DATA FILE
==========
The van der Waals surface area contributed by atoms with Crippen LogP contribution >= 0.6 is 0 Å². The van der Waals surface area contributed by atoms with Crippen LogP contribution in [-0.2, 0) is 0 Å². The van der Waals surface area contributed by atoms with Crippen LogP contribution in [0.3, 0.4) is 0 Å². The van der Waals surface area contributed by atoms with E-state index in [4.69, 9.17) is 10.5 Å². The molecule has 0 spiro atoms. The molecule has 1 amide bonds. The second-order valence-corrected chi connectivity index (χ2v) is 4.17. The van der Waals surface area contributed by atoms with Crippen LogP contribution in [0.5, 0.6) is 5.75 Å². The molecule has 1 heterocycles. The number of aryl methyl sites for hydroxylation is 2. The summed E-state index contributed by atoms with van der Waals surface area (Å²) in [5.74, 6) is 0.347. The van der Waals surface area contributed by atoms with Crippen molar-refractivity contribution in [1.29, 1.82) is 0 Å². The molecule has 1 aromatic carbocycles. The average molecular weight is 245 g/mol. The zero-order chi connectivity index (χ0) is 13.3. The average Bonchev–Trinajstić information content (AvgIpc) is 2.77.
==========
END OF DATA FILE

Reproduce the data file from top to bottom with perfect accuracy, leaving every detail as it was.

The van der Waals surface area contributed by atoms with Crippen LogP contribution >= 0.6 is 0 Å². The van der Waals surface area contributed by atoms with Crippen LogP contribution in [-0.2, 0) is 0 Å². The van der Waals surface area contributed by atoms with Crippen LogP contribution in [0.3, 0.4) is 0 Å². The van der Waals surface area contributed by atoms with E-state index in [4.69, 9.17) is 10.5 Å². The molecule has 0 spiro atoms. The molecule has 1 amide bonds. The second-order valence-corrected chi connectivity index (χ2v) is 4.17. The van der Waals surface area contributed by atoms with Crippen LogP contribution in [0.5, 0.6) is 5.75 Å². The molecule has 1 heterocycles. The number of aryl methyl sites for hydroxylation is 2. The summed E-state index contributed by atoms with van der Waals surface area (Å²) in [5.74, 6) is 0.347. The van der Waals surface area contributed by atoms with Crippen molar-refractivity contribution in [1.29, 1.82) is 0 Å². The molecule has 1 aromatic carbocycles. The average molecular weight is 245 g/mol. The zero-order chi connectivity index (χ0) is 13.3. The average Bonchev–Trinajstić information content (AvgIpc) is 2.77.